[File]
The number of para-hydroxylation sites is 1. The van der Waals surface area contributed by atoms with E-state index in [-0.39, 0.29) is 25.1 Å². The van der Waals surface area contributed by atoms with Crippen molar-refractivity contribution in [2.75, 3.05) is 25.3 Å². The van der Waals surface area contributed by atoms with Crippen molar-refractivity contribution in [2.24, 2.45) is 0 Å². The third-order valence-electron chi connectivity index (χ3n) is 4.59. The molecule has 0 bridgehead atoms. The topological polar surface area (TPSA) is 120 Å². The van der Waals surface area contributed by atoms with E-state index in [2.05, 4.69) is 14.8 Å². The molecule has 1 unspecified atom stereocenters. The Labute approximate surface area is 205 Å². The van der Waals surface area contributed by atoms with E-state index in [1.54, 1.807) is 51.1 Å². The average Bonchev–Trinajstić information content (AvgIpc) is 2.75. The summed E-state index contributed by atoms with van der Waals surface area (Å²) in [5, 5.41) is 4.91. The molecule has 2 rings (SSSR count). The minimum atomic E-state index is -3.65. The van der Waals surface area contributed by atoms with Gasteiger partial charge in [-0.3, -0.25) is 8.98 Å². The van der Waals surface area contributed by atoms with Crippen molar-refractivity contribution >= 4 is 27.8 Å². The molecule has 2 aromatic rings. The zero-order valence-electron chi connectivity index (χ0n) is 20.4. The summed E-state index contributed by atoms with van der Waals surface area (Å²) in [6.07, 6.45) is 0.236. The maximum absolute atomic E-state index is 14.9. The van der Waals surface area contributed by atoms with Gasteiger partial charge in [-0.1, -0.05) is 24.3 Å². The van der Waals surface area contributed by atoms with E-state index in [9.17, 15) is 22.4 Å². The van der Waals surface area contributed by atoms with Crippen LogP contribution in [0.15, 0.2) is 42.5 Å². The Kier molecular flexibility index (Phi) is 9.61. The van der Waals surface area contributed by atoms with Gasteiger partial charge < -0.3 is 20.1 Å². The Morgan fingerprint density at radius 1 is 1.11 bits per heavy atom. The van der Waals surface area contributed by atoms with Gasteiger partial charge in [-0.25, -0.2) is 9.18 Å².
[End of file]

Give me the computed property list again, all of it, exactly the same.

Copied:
The number of para-hydroxylation sites is 1. The van der Waals surface area contributed by atoms with E-state index in [-0.39, 0.29) is 25.1 Å². The van der Waals surface area contributed by atoms with Crippen molar-refractivity contribution in [2.75, 3.05) is 25.3 Å². The van der Waals surface area contributed by atoms with Crippen molar-refractivity contribution in [2.24, 2.45) is 0 Å². The third-order valence-electron chi connectivity index (χ3n) is 4.59. The molecule has 0 bridgehead atoms. The topological polar surface area (TPSA) is 120 Å². The van der Waals surface area contributed by atoms with E-state index in [2.05, 4.69) is 14.8 Å². The molecule has 1 unspecified atom stereocenters. The Labute approximate surface area is 205 Å². The van der Waals surface area contributed by atoms with E-state index in [1.54, 1.807) is 51.1 Å². The average Bonchev–Trinajstić information content (AvgIpc) is 2.75. The summed E-state index contributed by atoms with van der Waals surface area (Å²) in [5, 5.41) is 4.91. The molecule has 2 rings (SSSR count). The minimum atomic E-state index is -3.65. The van der Waals surface area contributed by atoms with Gasteiger partial charge in [-0.3, -0.25) is 8.98 Å². The van der Waals surface area contributed by atoms with Crippen molar-refractivity contribution >= 4 is 27.8 Å². The molecule has 2 aromatic rings. The zero-order valence-electron chi connectivity index (χ0n) is 20.4. The summed E-state index contributed by atoms with van der Waals surface area (Å²) in [6.07, 6.45) is 0.236. The maximum absolute atomic E-state index is 14.9. The van der Waals surface area contributed by atoms with Gasteiger partial charge in [-0.1, -0.05) is 24.3 Å². The van der Waals surface area contributed by atoms with E-state index in [9.17, 15) is 22.4 Å². The van der Waals surface area contributed by atoms with Crippen LogP contribution in [0.15, 0.2) is 42.5 Å². The Kier molecular flexibility index (Phi) is 9.61. The van der Waals surface area contributed by atoms with Gasteiger partial charge < -0.3 is 20.1 Å². The Morgan fingerprint density at radius 1 is 1.11 bits per heavy atom. The van der Waals surface area contributed by atoms with Gasteiger partial charge in [-0.25, -0.2) is 9.18 Å².